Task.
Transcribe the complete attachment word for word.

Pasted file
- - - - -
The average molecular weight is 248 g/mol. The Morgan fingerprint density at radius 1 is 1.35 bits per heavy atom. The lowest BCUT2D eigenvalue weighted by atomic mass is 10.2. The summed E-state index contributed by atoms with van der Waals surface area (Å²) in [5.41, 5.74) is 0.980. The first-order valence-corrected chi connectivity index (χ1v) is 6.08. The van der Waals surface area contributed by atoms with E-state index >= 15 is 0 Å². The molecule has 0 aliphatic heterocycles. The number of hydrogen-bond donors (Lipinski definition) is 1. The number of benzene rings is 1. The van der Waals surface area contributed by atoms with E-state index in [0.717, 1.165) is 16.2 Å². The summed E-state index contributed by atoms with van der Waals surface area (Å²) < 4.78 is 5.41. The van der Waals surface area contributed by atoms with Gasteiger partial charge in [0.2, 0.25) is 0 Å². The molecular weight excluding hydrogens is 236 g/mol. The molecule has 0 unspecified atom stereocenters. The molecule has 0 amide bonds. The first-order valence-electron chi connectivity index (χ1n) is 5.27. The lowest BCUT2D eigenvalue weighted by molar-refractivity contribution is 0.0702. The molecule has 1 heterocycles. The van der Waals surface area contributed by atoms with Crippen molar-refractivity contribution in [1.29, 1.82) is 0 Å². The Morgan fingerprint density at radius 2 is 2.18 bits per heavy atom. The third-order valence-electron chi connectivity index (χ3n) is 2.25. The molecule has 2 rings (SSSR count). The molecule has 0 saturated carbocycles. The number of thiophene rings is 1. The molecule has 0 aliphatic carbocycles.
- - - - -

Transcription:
The average molecular weight is 248 g/mol. The Morgan fingerprint density at radius 1 is 1.35 bits per heavy atom. The lowest BCUT2D eigenvalue weighted by atomic mass is 10.2. The summed E-state index contributed by atoms with van der Waals surface area (Å²) in [5.41, 5.74) is 0.980. The first-order valence-corrected chi connectivity index (χ1v) is 6.08. The van der Waals surface area contributed by atoms with E-state index >= 15 is 0 Å². The molecule has 0 aliphatic heterocycles. The number of hydrogen-bond donors (Lipinski definition) is 1. The number of benzene rings is 1. The van der Waals surface area contributed by atoms with E-state index in [0.717, 1.165) is 16.2 Å². The summed E-state index contributed by atoms with van der Waals surface area (Å²) < 4.78 is 5.41. The van der Waals surface area contributed by atoms with Gasteiger partial charge in [0.2, 0.25) is 0 Å². The molecular weight excluding hydrogens is 236 g/mol. The molecule has 0 unspecified atom stereocenters. The molecule has 0 amide bonds. The first-order valence-electron chi connectivity index (χ1n) is 5.27. The lowest BCUT2D eigenvalue weighted by molar-refractivity contribution is 0.0702. The molecule has 1 heterocycles. The van der Waals surface area contributed by atoms with Crippen molar-refractivity contribution in [1.29, 1.82) is 0 Å². The Morgan fingerprint density at radius 2 is 2.18 bits per heavy atom. The third-order valence-electron chi connectivity index (χ3n) is 2.25. The molecule has 2 rings (SSSR count). The molecule has 0 saturated carbocycles. The number of thiophene rings is 1. The molecule has 0 aliphatic carbocycles.